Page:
The interview room is the perfect stage for job candidates to promote themselves. Here’s how to use it wisely.
Get clear about your USP
You’ll want to stand out for the right reasons at the interview, and we find it helps to go in with a clear idea about which of your strengths and skills you want to ‘sell’. These will be your unique selling points (USPs).
How to find your USPs for each job interview:
- Look at the company’s job profile. What are the key words? What do they want in a candidate, or what does the job demand? List them on a large piece of paper or on your screen.
- Look at the company’s values and the profiles of the team. Do any words, phrases or ideas appear again and again? What do they seem most impressed by? List those, too.
Now that you have this list, which of your strengths and skills match these words? Write them down. These are the critical areas that you’ll want to focus on when you go into your interview.
Be prepared for your interviewers’ questions
Each of your interviewers’ questions is a springboard from which you can highlight your skills. Once you’re clear about your USP (see above), you can pre-empt their questions.
Work backwards: Instead of thinking up possible questions they might ask, look at your list of strengths. Then think about a question that each one of your strengths could answer.
Some of our candidates worry that they’ll come across as arrogant at the interview. We find the best workaround for these concerns is to focus on what you have done. Walking them through your past experience will put the results of your hard work front and centre.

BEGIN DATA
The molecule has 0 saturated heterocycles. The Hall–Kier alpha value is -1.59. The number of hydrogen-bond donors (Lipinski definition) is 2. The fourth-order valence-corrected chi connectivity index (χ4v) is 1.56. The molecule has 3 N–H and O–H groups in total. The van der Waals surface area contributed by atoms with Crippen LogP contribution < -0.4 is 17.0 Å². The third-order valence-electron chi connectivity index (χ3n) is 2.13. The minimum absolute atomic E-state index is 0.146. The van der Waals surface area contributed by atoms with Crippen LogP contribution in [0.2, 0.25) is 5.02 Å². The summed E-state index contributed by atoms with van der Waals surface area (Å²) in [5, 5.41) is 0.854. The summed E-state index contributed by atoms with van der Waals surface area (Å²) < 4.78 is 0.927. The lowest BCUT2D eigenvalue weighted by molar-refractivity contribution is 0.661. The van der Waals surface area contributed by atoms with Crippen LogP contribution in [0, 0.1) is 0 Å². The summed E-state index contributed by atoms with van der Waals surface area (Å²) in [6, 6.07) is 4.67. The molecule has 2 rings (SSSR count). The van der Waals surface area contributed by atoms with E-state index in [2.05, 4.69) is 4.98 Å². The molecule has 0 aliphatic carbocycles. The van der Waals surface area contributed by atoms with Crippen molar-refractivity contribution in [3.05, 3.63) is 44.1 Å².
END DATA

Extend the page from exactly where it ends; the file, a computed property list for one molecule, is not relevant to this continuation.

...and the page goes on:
Be prepared for the ‘room’
Make sure you have your notes, the job spec and your CV in front of you when you are at the interview. It’s surprising how many candidates forget this simple step. Recruiters love to find people who are prepared for anything, so help them find the place they’re looking for by pointing them to everything they need in your application if they need your assistance.
Bring something new to the table
Tell your interviewers about the software you’re working with and what processes you find helpful at your work. It may prove surprisingly valuable. Emily Aldrich says, “At her interview, a recent candidate of ours talked about a new hiring and talent management system that her firm had adopted. The interviewers were interested in her experiences, and they got talking about how they could use the system in their firm. Because she was well-versed in the subject, it became an immediate hook.”
Listen to what they say
Yes, you might have proven that you have fantastic ideas, but are you going to listen to the company, as well? The interviewer wants to find out if you’re going to move in the same direction as they do, so show that you’re a willing and supportive team player by really thinking about their needs. Make sure you use the time at the end to ask them insightful questions about the company to prove that you are thinking about them, and you’re not using them as a stepping stone!
We work to make you memorable in the eyes of an interviewer. If you’re looking for a great job in the City of London, give us a call.